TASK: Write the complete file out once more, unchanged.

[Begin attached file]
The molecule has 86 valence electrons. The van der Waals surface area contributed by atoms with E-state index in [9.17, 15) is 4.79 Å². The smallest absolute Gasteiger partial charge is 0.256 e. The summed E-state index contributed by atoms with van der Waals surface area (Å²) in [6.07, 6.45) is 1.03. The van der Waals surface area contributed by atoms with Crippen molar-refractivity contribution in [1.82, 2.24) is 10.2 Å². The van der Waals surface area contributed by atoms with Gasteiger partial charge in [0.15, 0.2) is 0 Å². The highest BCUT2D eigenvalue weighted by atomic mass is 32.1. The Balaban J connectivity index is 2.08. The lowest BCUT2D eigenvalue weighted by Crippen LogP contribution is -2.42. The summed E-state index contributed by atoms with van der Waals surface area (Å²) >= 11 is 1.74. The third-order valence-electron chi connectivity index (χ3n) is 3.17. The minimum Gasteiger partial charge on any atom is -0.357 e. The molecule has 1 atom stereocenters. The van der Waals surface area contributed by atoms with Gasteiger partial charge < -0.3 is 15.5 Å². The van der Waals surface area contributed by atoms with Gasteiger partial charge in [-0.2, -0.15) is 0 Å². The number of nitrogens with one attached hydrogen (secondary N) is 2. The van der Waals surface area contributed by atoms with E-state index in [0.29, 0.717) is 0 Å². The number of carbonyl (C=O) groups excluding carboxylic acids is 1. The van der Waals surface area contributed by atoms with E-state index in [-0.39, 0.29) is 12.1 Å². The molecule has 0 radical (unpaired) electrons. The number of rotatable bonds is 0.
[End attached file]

The molecule has 86 valence electrons. The van der Waals surface area contributed by atoms with E-state index in [9.17, 15) is 4.79 Å². The smallest absolute Gasteiger partial charge is 0.256 e. The summed E-state index contributed by atoms with van der Waals surface area (Å²) in [6.07, 6.45) is 1.03. The van der Waals surface area contributed by atoms with Crippen molar-refractivity contribution in [1.82, 2.24) is 10.2 Å². The van der Waals surface area contributed by atoms with Gasteiger partial charge in [0.15, 0.2) is 0 Å². The highest BCUT2D eigenvalue weighted by atomic mass is 32.1. The Balaban J connectivity index is 2.08. The lowest BCUT2D eigenvalue weighted by Crippen LogP contribution is -2.42. The summed E-state index contributed by atoms with van der Waals surface area (Å²) >= 11 is 1.74. The third-order valence-electron chi connectivity index (χ3n) is 3.17. The minimum Gasteiger partial charge on any atom is -0.357 e. The molecule has 1 atom stereocenters. The van der Waals surface area contributed by atoms with Gasteiger partial charge < -0.3 is 15.5 Å². The van der Waals surface area contributed by atoms with Gasteiger partial charge in [-0.2, -0.15) is 0 Å². The number of nitrogens with one attached hydrogen (secondary N) is 2. The van der Waals surface area contributed by atoms with E-state index in [0.29, 0.717) is 0 Å². The number of carbonyl (C=O) groups excluding carboxylic acids is 1. The van der Waals surface area contributed by atoms with E-state index in [-0.39, 0.29) is 12.1 Å². The molecule has 0 radical (unpaired) electrons. The number of rotatable bonds is 0.